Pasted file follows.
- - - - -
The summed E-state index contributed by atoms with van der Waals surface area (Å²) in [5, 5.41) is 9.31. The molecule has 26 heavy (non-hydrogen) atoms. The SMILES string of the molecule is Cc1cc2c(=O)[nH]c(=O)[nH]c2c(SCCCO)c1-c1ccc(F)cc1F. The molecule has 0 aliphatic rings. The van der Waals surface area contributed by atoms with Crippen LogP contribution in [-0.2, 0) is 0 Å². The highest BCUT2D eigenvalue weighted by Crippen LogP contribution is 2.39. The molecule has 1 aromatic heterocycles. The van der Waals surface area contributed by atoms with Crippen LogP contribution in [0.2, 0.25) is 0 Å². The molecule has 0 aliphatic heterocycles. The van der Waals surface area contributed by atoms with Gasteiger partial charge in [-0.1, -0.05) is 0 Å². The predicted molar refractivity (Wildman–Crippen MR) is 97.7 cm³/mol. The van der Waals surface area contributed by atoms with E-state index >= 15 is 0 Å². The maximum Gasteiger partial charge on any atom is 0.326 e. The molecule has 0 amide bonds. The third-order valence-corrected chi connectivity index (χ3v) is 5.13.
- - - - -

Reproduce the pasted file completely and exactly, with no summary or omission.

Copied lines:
The summed E-state index contributed by atoms with van der Waals surface area (Å²) in [5, 5.41) is 9.31. The molecule has 26 heavy (non-hydrogen) atoms. The SMILES string of the molecule is Cc1cc2c(=O)[nH]c(=O)[nH]c2c(SCCCO)c1-c1ccc(F)cc1F. The molecule has 0 aliphatic rings. The van der Waals surface area contributed by atoms with Crippen LogP contribution in [-0.2, 0) is 0 Å². The highest BCUT2D eigenvalue weighted by Crippen LogP contribution is 2.39. The molecule has 1 aromatic heterocycles. The van der Waals surface area contributed by atoms with Crippen LogP contribution in [0.2, 0.25) is 0 Å². The molecule has 0 aliphatic heterocycles. The van der Waals surface area contributed by atoms with Gasteiger partial charge in [-0.1, -0.05) is 0 Å². The predicted molar refractivity (Wildman–Crippen MR) is 97.7 cm³/mol. The van der Waals surface area contributed by atoms with E-state index >= 15 is 0 Å². The maximum Gasteiger partial charge on any atom is 0.326 e. The molecule has 0 amide bonds. The third-order valence-corrected chi connectivity index (χ3v) is 5.13.